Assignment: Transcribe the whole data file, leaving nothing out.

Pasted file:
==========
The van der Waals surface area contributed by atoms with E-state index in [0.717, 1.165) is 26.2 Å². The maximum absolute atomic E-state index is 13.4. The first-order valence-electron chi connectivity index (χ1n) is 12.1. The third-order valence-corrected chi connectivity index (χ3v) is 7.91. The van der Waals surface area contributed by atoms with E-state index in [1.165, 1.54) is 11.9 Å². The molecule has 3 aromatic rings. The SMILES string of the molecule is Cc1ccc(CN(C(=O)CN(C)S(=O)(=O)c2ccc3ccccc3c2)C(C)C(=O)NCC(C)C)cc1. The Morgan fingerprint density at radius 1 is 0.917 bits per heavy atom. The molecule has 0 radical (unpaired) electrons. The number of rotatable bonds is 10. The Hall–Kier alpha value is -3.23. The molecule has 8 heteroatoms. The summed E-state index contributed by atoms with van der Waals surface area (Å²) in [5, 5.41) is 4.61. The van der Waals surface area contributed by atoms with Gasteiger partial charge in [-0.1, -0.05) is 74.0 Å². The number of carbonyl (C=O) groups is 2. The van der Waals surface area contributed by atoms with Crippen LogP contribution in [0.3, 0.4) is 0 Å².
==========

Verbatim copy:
The van der Waals surface area contributed by atoms with E-state index in [0.717, 1.165) is 26.2 Å². The maximum absolute atomic E-state index is 13.4. The first-order valence-electron chi connectivity index (χ1n) is 12.1. The third-order valence-corrected chi connectivity index (χ3v) is 7.91. The van der Waals surface area contributed by atoms with E-state index in [1.165, 1.54) is 11.9 Å². The molecule has 3 aromatic rings. The SMILES string of the molecule is Cc1ccc(CN(C(=O)CN(C)S(=O)(=O)c2ccc3ccccc3c2)C(C)C(=O)NCC(C)C)cc1. The Morgan fingerprint density at radius 1 is 0.917 bits per heavy atom. The molecule has 0 radical (unpaired) electrons. The number of rotatable bonds is 10. The Hall–Kier alpha value is -3.23. The molecule has 8 heteroatoms. The summed E-state index contributed by atoms with van der Waals surface area (Å²) in [5, 5.41) is 4.61. The van der Waals surface area contributed by atoms with Gasteiger partial charge in [-0.1, -0.05) is 74.0 Å². The number of carbonyl (C=O) groups is 2. The van der Waals surface area contributed by atoms with Crippen LogP contribution in [0.3, 0.4) is 0 Å².